SeaChange: opacity built in. Photo: Titus Tscharntke, Wikimedia commons

In the standard democratic process in the UK, a piece of legislation is circulated, has amendments written to it, is voted on in the House of Commons, and then voted on in the House of Lords.  The people in the Commons who vote have their vote recorded and are (in theory) democratically accountable to the people who have voted them in.  Any guidance provided from the civil service can be obtained by the Freedom of Information Act (FoI), so that voters can have a more direct insight to what is going on.  Debates are held in Parliament and so the pros and cons of the legislation are openly discussed.  It’s not perfect, but there is some degree of transparency in the system.

Now compare this to the way that SeaChange operates.  SeaChange (the trading name of the company: its registered name is East Sussex Energy Infrastructure and Development Ltd) is a private (not for profit) company that has members of East Sussex County Council, Hastings Borough Council and Rother District Council on the board (amongst others).  Note that the board has members of both the Conservative and Labour parties on it (e.g. Lord David Ampthill, Conservative councillor on Rother District Council, and Peter Chowney, Labour councillor on Hastings Borough Council).   As a private company SeaChange is not subject to Freedom of Information laws.

The main purpose of SeaChange appears to be proposing ‘regeneration’ projects that are then submitted to the South East Local Enterprise Partnership (SELEP) for funding.  These projects compete with other projects in East Sussex, Kent and Essex for Local Growth Fund (LGF) money.  Note that the LGF is a loan and has to be paid back, so this puts limits on the types of projects that SeaChange are able to put forward.  The LGF also has a political purpose in that it must be for “economic development”.


The competitive element is claimed by the government as the best way for the strongest projects to receive the funding.  Local Enterprise Partnerships (LEPs) are subject to Freedom of Information requests which are done via the leading authority.  In the South East the responsible authority is Essex County Council.  Local Government budgets were  reduced significantly over the last Parliament, and are now being reduced even further.  Local authorities and councils are very limited in the ways that they can raise revenue, so funding from LEPs has taken on a much greater significance of late.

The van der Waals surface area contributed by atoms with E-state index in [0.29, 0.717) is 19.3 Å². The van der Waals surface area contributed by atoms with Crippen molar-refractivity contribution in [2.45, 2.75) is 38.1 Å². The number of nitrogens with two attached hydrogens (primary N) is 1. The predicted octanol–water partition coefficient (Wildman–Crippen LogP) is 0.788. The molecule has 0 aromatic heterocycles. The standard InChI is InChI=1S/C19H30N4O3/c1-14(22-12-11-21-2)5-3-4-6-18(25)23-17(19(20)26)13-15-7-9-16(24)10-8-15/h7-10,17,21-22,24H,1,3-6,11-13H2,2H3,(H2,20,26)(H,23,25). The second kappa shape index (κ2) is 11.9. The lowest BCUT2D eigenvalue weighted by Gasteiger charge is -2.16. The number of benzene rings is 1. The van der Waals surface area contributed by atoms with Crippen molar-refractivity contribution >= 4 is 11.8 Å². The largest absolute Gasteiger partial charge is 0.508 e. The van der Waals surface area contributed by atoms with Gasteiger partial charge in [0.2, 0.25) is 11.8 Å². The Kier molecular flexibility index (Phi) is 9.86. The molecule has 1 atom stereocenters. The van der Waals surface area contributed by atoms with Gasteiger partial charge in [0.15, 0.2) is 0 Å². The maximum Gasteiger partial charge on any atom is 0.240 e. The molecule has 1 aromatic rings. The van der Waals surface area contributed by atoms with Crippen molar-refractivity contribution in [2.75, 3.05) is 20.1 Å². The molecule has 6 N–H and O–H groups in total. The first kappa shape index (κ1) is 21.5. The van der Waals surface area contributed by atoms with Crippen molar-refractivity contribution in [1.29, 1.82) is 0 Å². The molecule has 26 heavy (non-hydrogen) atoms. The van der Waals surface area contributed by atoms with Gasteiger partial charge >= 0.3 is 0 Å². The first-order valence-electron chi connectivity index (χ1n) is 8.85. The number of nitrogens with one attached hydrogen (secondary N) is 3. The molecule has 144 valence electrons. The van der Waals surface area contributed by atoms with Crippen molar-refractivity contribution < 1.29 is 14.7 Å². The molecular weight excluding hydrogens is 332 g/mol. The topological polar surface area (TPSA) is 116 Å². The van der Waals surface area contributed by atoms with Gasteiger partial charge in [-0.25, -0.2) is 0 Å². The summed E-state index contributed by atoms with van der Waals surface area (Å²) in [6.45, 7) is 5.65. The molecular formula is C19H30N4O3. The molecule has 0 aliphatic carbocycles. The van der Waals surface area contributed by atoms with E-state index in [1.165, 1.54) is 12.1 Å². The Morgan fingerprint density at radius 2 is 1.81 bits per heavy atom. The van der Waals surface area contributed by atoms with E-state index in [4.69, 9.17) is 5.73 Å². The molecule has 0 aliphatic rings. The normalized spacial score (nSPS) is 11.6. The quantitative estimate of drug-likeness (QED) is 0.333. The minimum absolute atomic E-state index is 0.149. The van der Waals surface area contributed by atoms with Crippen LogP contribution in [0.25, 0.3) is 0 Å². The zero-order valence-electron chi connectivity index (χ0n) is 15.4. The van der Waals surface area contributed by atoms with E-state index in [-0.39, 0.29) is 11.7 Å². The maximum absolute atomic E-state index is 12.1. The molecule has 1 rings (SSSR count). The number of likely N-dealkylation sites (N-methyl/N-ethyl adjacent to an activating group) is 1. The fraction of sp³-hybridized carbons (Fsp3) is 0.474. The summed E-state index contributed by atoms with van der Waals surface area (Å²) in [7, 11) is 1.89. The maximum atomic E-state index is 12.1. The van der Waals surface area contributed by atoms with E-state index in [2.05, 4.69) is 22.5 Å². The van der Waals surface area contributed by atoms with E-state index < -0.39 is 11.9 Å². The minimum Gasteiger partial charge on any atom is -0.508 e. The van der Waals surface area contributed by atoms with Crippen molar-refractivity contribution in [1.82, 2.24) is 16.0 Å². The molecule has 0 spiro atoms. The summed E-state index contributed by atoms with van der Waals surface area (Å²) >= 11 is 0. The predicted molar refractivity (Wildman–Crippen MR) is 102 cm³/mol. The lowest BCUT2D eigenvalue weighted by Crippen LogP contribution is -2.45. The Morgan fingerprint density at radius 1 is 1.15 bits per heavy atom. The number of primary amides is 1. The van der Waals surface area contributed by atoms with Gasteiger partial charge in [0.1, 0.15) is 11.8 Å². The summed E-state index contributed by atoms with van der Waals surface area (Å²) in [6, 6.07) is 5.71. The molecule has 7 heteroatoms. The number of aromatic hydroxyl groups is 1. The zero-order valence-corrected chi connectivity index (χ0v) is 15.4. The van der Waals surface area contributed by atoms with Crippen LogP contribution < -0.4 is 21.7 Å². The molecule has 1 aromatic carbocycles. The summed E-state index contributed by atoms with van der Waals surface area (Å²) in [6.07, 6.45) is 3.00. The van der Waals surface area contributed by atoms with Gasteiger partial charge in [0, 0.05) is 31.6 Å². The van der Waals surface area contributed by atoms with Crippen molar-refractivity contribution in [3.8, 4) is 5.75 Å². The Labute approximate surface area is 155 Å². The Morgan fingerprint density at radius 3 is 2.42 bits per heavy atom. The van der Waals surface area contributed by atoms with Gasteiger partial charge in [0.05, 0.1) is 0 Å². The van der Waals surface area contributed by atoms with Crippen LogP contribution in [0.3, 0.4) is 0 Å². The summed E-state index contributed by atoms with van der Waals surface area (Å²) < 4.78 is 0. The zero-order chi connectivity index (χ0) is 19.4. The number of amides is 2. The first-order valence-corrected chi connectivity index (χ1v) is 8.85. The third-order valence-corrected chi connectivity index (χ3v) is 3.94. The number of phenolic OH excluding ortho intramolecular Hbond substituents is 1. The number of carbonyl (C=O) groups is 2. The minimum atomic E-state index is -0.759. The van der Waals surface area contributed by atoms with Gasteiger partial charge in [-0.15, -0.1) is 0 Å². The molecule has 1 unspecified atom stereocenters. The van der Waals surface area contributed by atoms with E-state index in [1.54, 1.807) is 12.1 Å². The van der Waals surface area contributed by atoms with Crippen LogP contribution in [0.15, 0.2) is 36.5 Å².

The government has set out a requirement that LEPs should be transparent:

“All Local Enterprise Partnerships will be required…to comply with basic reporting and independent audit requirements to support transparency and effective accountability.  The Government intends to work with LEPs to co-design these,  but [they] could for example take the form of an annual report, with information on what the money has been spent on, and the outcome/ outputs that it has achieved. Successful delivery of the objectives agreed in Growth Deals will be a fundamental consideration in future rounds of the Local Growth Fund.”

It appears at the very heart of this investment strategy is a lack of trust of Local Government by Central Government.  It roughly translates to, if you want money in your area you must do projects that align with our objectives, i.e. a top-down method.  Local politicians who want to be able to claim that they’ve created jobs in their area have no choice but to take the SELEP coin.  At best the public are treated like an unwanted gatecrasher, with access to information difficult or impossible.

At what point in this structure of decision making is there any incentive for anyone to openly object to how the money is being spent?  If it all goes wrong it has consequences for further applications for funding, so there is no incentive to give honest feedback from projects – see the previous failed SeaChange projects for examples of where it has all gone wrong, but nobody is held accountable.

So we are hindered by not being able to learn from our mistakes.  The same mistakes will be made again and again.  The public are seriously restricted in seeing how the money is being spent as the complex interactions between multiple organisations (some of which are not subject to FoI) are extremely difficult to follow.  All of the people within the system – including members of both the Labour and Conservative parties – have a vested interest in the system being shown to work.  The only realistic way to find out if things are going wrong is for a whistle-blower to come forward.  Anyone?